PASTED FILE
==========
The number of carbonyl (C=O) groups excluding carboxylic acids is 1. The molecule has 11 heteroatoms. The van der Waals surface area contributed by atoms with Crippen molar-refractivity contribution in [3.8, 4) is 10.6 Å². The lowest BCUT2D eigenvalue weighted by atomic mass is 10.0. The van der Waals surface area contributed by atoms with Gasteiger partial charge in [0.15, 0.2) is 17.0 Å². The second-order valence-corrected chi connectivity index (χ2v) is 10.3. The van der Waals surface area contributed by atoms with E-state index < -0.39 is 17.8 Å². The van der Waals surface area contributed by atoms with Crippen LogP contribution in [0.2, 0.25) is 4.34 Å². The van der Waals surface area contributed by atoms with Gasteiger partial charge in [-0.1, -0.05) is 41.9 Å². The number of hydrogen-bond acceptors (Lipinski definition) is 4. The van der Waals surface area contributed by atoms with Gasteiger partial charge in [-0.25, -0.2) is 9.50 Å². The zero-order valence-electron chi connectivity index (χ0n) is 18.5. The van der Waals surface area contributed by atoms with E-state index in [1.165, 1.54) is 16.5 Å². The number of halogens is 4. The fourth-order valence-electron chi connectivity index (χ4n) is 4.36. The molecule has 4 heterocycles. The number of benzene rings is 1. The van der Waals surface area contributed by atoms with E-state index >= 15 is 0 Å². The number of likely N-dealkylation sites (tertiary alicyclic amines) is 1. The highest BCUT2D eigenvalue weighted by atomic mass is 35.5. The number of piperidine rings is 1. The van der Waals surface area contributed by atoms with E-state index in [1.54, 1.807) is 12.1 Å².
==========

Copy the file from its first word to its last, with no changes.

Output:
The number of carbonyl (C=O) groups excluding carboxylic acids is 1. The molecule has 11 heteroatoms. The van der Waals surface area contributed by atoms with Crippen molar-refractivity contribution in [3.8, 4) is 10.6 Å². The lowest BCUT2D eigenvalue weighted by atomic mass is 10.0. The van der Waals surface area contributed by atoms with Gasteiger partial charge in [0.15, 0.2) is 17.0 Å². The second-order valence-corrected chi connectivity index (χ2v) is 10.3. The van der Waals surface area contributed by atoms with E-state index < -0.39 is 17.8 Å². The van der Waals surface area contributed by atoms with Crippen LogP contribution in [0.2, 0.25) is 4.34 Å². The van der Waals surface area contributed by atoms with Gasteiger partial charge in [-0.1, -0.05) is 41.9 Å². The number of hydrogen-bond acceptors (Lipinski definition) is 4. The van der Waals surface area contributed by atoms with Gasteiger partial charge in [-0.25, -0.2) is 9.50 Å². The zero-order valence-electron chi connectivity index (χ0n) is 18.5. The van der Waals surface area contributed by atoms with E-state index in [1.165, 1.54) is 16.5 Å². The number of halogens is 4. The fourth-order valence-electron chi connectivity index (χ4n) is 4.36. The molecule has 4 heterocycles. The number of benzene rings is 1. The van der Waals surface area contributed by atoms with E-state index >= 15 is 0 Å². The number of likely N-dealkylation sites (tertiary alicyclic amines) is 1. The highest BCUT2D eigenvalue weighted by atomic mass is 35.5. The number of piperidine rings is 1. The van der Waals surface area contributed by atoms with E-state index in [1.54, 1.807) is 12.1 Å².